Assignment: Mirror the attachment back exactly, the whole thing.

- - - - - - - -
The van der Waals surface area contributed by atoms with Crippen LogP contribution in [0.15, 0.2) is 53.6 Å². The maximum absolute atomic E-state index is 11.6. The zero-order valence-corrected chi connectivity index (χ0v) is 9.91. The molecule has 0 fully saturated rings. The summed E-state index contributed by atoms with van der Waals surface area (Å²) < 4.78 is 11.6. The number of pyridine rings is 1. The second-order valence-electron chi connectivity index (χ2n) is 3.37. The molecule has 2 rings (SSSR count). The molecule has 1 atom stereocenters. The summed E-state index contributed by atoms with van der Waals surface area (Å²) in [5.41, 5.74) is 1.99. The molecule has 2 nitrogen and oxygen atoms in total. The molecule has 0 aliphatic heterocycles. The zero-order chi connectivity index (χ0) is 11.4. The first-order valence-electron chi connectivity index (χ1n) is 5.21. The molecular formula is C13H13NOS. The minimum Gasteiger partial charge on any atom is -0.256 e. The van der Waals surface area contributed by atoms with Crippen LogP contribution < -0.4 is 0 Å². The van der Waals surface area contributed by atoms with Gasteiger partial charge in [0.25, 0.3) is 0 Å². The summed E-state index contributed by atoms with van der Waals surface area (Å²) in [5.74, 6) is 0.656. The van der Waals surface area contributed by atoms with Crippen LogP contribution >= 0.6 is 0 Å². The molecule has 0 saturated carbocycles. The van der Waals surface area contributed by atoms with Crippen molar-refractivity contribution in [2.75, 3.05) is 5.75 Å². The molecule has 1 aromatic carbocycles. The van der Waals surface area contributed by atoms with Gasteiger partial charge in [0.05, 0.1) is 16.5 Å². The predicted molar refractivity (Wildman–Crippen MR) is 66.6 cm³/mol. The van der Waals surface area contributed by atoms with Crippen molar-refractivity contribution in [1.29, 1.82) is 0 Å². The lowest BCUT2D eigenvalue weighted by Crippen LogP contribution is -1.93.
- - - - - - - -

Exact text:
The van der Waals surface area contributed by atoms with Crippen LogP contribution in [0.15, 0.2) is 53.6 Å². The maximum absolute atomic E-state index is 11.6. The zero-order valence-corrected chi connectivity index (χ0v) is 9.91. The molecule has 0 fully saturated rings. The summed E-state index contributed by atoms with van der Waals surface area (Å²) < 4.78 is 11.6. The number of pyridine rings is 1. The second-order valence-electron chi connectivity index (χ2n) is 3.37. The molecule has 2 rings (SSSR count). The molecule has 1 atom stereocenters. The summed E-state index contributed by atoms with van der Waals surface area (Å²) in [5.41, 5.74) is 1.99. The molecule has 2 nitrogen and oxygen atoms in total. The molecule has 0 aliphatic heterocycles. The zero-order chi connectivity index (χ0) is 11.4. The first-order valence-electron chi connectivity index (χ1n) is 5.21. The molecular formula is C13H13NOS. The minimum Gasteiger partial charge on any atom is -0.256 e. The van der Waals surface area contributed by atoms with Crippen LogP contribution < -0.4 is 0 Å². The van der Waals surface area contributed by atoms with Gasteiger partial charge in [0.25, 0.3) is 0 Å². The summed E-state index contributed by atoms with van der Waals surface area (Å²) in [5.74, 6) is 0.656. The van der Waals surface area contributed by atoms with Crippen LogP contribution >= 0.6 is 0 Å². The molecule has 0 saturated carbocycles. The van der Waals surface area contributed by atoms with Crippen molar-refractivity contribution in [2.75, 3.05) is 5.75 Å². The molecule has 1 aromatic carbocycles. The van der Waals surface area contributed by atoms with Gasteiger partial charge in [0.05, 0.1) is 16.5 Å². The predicted molar refractivity (Wildman–Crippen MR) is 66.6 cm³/mol. The van der Waals surface area contributed by atoms with Crippen molar-refractivity contribution in [1.29, 1.82) is 0 Å². The lowest BCUT2D eigenvalue weighted by Crippen LogP contribution is -1.93.